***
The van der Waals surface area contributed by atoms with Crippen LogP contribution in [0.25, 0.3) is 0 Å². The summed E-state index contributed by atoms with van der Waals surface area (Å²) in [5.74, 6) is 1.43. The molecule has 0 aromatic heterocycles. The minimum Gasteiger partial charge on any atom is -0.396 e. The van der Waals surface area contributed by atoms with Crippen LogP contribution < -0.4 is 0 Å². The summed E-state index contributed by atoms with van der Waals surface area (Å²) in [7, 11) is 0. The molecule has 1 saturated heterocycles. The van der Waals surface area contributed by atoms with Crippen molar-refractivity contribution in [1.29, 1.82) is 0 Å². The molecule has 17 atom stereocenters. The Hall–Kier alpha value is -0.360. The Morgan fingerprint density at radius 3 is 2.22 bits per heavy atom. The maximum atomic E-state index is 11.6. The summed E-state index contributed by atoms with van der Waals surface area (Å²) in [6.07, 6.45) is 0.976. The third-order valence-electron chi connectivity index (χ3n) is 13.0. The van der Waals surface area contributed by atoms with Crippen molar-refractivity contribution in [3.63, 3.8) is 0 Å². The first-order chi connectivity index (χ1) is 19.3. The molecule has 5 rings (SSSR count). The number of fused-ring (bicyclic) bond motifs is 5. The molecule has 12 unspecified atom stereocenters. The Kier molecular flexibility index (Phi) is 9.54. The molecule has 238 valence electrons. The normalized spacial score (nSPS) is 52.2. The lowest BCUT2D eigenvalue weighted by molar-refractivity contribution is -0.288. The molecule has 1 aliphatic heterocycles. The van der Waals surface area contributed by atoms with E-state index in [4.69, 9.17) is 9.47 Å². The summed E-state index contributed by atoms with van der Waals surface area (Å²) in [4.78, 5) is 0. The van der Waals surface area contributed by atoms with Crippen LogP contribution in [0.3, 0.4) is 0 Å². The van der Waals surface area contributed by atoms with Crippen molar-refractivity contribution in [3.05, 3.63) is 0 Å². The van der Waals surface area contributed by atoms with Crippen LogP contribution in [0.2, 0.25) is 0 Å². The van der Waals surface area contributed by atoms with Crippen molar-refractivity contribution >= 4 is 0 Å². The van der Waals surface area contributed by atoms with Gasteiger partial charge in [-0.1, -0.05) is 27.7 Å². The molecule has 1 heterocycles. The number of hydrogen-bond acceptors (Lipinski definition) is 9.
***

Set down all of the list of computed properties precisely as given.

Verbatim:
The van der Waals surface area contributed by atoms with Crippen LogP contribution in [0.25, 0.3) is 0 Å². The summed E-state index contributed by atoms with van der Waals surface area (Å²) in [5.74, 6) is 1.43. The molecule has 0 aromatic heterocycles. The minimum Gasteiger partial charge on any atom is -0.396 e. The van der Waals surface area contributed by atoms with Crippen LogP contribution < -0.4 is 0 Å². The summed E-state index contributed by atoms with van der Waals surface area (Å²) in [7, 11) is 0. The molecule has 1 saturated heterocycles. The van der Waals surface area contributed by atoms with Crippen molar-refractivity contribution in [1.29, 1.82) is 0 Å². The molecule has 17 atom stereocenters. The Hall–Kier alpha value is -0.360. The Morgan fingerprint density at radius 3 is 2.22 bits per heavy atom. The maximum atomic E-state index is 11.6. The summed E-state index contributed by atoms with van der Waals surface area (Å²) in [6.07, 6.45) is 0.976. The third-order valence-electron chi connectivity index (χ3n) is 13.0. The van der Waals surface area contributed by atoms with Crippen molar-refractivity contribution in [3.63, 3.8) is 0 Å². The first-order chi connectivity index (χ1) is 19.3. The molecule has 5 rings (SSSR count). The number of fused-ring (bicyclic) bond motifs is 5. The molecule has 12 unspecified atom stereocenters. The Kier molecular flexibility index (Phi) is 9.54. The molecule has 238 valence electrons. The normalized spacial score (nSPS) is 52.2. The lowest BCUT2D eigenvalue weighted by molar-refractivity contribution is -0.288. The molecule has 1 aliphatic heterocycles. The van der Waals surface area contributed by atoms with E-state index in [4.69, 9.17) is 9.47 Å². The summed E-state index contributed by atoms with van der Waals surface area (Å²) in [4.78, 5) is 0. The van der Waals surface area contributed by atoms with Crippen LogP contribution in [0.3, 0.4) is 0 Å². The van der Waals surface area contributed by atoms with Crippen molar-refractivity contribution in [3.05, 3.63) is 0 Å². The van der Waals surface area contributed by atoms with Crippen LogP contribution in [0.2, 0.25) is 0 Å². The van der Waals surface area contributed by atoms with Crippen molar-refractivity contribution >= 4 is 0 Å². The van der Waals surface area contributed by atoms with Gasteiger partial charge in [-0.1, -0.05) is 27.7 Å². The molecule has 1 heterocycles. The number of hydrogen-bond acceptors (Lipinski definition) is 9.